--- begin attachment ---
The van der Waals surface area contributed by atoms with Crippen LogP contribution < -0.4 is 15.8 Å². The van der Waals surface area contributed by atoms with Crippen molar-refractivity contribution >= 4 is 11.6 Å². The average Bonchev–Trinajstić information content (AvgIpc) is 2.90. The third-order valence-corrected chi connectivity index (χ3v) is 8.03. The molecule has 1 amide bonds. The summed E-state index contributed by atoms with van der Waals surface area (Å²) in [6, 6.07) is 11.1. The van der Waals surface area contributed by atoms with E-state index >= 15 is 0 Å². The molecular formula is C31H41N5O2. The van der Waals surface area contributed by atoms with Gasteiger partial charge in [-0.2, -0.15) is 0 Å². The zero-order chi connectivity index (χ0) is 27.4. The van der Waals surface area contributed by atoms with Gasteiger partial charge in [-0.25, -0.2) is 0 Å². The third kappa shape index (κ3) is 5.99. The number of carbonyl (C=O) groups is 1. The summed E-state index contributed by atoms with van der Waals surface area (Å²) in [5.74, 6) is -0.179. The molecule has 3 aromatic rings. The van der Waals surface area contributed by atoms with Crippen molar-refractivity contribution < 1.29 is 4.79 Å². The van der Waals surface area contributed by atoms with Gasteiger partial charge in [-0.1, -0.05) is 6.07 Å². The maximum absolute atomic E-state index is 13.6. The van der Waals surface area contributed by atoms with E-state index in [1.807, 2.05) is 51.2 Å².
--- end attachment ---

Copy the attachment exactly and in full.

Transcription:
The van der Waals surface area contributed by atoms with Crippen LogP contribution < -0.4 is 15.8 Å². The van der Waals surface area contributed by atoms with Crippen molar-refractivity contribution >= 4 is 11.6 Å². The average Bonchev–Trinajstić information content (AvgIpc) is 2.90. The third-order valence-corrected chi connectivity index (χ3v) is 8.03. The molecule has 1 amide bonds. The summed E-state index contributed by atoms with van der Waals surface area (Å²) in [6, 6.07) is 11.1. The van der Waals surface area contributed by atoms with E-state index >= 15 is 0 Å². The molecular formula is C31H41N5O2. The van der Waals surface area contributed by atoms with Gasteiger partial charge in [-0.2, -0.15) is 0 Å². The zero-order chi connectivity index (χ0) is 27.4. The van der Waals surface area contributed by atoms with Gasteiger partial charge in [-0.25, -0.2) is 0 Å². The third kappa shape index (κ3) is 5.99. The number of carbonyl (C=O) groups is 1. The summed E-state index contributed by atoms with van der Waals surface area (Å²) in [5.74, 6) is -0.179. The molecule has 3 aromatic rings. The van der Waals surface area contributed by atoms with Crippen molar-refractivity contribution < 1.29 is 4.79 Å². The van der Waals surface area contributed by atoms with Gasteiger partial charge in [-0.1, -0.05) is 6.07 Å². The maximum absolute atomic E-state index is 13.6. The van der Waals surface area contributed by atoms with E-state index in [1.807, 2.05) is 51.2 Å².